Soft Nanoscience Letters
Vol.2 No.3(2012), Article ID:19817,8 pages DOI:10.4236/snl.2012.23009

Effect of Camphor Sulfonic Acid Doping on Structural, Morphological, Optical and Electrical Transport Properties on Polyaniline-ZnO Nanocomposites

Sanjay L. Patil1, Manik A. Chougule1, Shailesh G. Pawar1, Shashwati Sen2, Vikas B. Patil1*

1Materials Research Laboratory, School of Physical Sciences, Solapur University, Solapur, India; 2Crystal Technology Section, Technical Physics Division, Bhabha Atomic Research Centre (BARC), Mumbai, India.

Email: *

Received April 17th, 2012; revised May 24th, 2012; accepted June 4th, 2012

Keywords: Polyaniline; Zinc Oxide; XRD; SEM; FTIR; UV-Vis


In the present work, we report on effect of camphor sulfonic acid (CSA) doping on polyaniline-ZnO (50%) nanocomposites prepared by spin coating method on glass substrates. The XRD analysis revealed that the addition of CSA has no effect on crystallinity of PANi-ZnO nanocomposites. Surface morphological studies (SEM) showed that CSA has a strong effect on morphology of PANi-ZnO. The FTIR & UV-Vis spectroscopy confirmed the interaction between CSA and PANi-ZnO nanocomposite. DC electrical conductivity studies showed an increase in conductivity of PANi-ZnO nanocomposites by one order due to addition of CSA (10% - 50%).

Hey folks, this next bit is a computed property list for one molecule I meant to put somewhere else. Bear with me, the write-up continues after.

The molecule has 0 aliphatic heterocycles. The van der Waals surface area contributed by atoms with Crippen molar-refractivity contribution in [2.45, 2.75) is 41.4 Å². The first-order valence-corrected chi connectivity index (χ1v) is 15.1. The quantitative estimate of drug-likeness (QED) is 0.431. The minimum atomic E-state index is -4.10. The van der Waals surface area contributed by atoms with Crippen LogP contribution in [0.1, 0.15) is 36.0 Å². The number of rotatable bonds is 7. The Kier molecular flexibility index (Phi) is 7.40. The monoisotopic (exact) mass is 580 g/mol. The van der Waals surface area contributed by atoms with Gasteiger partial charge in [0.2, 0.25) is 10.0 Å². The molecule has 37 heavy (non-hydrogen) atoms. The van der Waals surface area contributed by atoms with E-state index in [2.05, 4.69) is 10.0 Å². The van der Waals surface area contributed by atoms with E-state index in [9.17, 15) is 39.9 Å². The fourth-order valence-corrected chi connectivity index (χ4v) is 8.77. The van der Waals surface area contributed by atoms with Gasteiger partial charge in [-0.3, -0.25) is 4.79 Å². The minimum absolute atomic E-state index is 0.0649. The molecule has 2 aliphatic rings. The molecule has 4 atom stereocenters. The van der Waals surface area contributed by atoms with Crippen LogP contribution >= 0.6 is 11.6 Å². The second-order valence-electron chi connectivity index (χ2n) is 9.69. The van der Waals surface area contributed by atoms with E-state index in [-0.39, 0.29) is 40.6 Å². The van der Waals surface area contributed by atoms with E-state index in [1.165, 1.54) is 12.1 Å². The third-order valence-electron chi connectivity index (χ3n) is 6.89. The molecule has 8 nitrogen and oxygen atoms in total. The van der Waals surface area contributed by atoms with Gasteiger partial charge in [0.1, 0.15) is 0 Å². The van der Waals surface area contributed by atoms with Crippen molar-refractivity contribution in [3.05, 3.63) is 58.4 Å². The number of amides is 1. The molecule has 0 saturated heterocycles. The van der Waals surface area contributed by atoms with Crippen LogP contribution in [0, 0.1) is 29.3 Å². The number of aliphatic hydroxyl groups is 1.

1. Introduction

Semiconducting zinc oxide (ZnO) is attracting lot of attention due to its unique properties such as direct wide band gap (3.37 eV) and large exciton binding energy (60 meV) at room temperature [1]. Due to these properties it has been studied extensively for making optical and electronic devices [1-3] like: light emitting diodes, solar cells, transducers, varistors, photodetetors, etc. Nanostructured ZnO can be synthesized by various methods such as physical, chemical, electrochemical, etc. but chemical route has attracted much attention due to the flexibility of controlling the shape and size of the structures by tuning the different growth conditions [4-10].